A defendant’s sentence should be postponed (at the request of, or with the consent of, the defendant) and the judge receive periodic, informal reports about the defendant’s ongoing conduct and, therefore, abling him to determine whether the person is walking the straight and narrow and whether the sentence should be deferred or adjusted, writes former state and federal prosecutor Joel Cohen in an op-ed for The Hill. The move could incentivize rehabilitation when the judge will continue to maintain the gavel for use after this period of sentence postponement ends.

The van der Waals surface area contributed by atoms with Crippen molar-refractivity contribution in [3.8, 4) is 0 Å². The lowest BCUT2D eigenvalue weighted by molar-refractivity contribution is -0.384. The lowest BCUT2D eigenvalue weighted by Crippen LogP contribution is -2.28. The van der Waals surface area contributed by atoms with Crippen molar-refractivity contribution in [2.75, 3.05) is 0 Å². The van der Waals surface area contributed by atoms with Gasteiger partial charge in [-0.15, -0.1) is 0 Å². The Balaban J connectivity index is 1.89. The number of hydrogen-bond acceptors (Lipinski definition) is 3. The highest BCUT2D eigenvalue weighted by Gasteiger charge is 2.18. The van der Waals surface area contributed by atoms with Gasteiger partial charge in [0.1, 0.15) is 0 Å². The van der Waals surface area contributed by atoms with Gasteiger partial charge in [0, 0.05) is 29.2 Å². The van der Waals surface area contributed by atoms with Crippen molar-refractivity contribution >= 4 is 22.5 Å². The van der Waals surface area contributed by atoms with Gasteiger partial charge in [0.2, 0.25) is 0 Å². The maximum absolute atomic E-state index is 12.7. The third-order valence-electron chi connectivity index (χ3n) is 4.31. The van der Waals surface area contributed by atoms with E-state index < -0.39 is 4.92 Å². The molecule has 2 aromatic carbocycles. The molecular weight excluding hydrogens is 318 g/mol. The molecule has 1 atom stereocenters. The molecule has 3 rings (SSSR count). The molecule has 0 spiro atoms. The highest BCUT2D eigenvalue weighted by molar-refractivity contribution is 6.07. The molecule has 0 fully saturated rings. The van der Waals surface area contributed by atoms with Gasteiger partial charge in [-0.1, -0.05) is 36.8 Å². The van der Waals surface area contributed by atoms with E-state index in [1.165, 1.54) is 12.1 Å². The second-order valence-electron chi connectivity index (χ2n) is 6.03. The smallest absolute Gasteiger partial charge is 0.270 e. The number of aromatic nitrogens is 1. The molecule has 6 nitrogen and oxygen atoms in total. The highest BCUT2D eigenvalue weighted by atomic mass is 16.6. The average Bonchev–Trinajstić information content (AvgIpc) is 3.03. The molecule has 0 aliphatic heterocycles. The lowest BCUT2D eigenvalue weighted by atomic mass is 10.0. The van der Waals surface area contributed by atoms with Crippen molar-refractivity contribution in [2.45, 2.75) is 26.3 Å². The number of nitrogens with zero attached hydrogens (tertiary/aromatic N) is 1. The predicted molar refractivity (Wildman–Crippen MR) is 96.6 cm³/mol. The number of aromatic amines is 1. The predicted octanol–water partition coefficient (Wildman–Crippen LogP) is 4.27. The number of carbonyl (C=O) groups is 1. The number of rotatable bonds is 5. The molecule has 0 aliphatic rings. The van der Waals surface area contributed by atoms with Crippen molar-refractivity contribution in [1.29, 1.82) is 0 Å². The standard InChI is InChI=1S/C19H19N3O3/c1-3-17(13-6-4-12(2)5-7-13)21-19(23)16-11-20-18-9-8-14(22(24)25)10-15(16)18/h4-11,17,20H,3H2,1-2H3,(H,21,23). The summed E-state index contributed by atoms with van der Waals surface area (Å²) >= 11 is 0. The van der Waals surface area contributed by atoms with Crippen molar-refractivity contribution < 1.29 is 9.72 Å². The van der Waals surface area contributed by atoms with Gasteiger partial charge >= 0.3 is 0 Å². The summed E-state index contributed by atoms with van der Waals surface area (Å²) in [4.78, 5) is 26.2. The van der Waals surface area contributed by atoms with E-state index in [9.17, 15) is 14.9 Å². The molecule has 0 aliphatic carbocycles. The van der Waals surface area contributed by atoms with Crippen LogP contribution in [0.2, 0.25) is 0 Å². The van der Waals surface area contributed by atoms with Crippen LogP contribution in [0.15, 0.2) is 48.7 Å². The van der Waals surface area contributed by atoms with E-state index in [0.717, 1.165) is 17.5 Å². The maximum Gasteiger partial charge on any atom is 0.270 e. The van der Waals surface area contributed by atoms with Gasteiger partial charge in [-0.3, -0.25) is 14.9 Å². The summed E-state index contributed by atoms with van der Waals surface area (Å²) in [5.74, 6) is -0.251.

Judges who employ this procedure could be making valuable contributions to criminal justice in helping to rehabilitate defendants and lowering the need for incarceration in an overloaded federal prison system. If a defendant runs afoul of the practice, the judge would be positioned to remand the defendant immediately to begin his sentence. And that sentence likely would not be particularly lenient — perhaps even harsher than it otherwise would have been. That’s the price a person should pay if given a second chance and he blows it, an idea that mimics the practice utilized in corporate law. If a prosecutor accords an indicted corporate defendant a deferred prosecution agreement, the case typically is put on hold for months, maybe a year or more, so that the corporation can show the court that it is, indeed, “cleaning up its act.”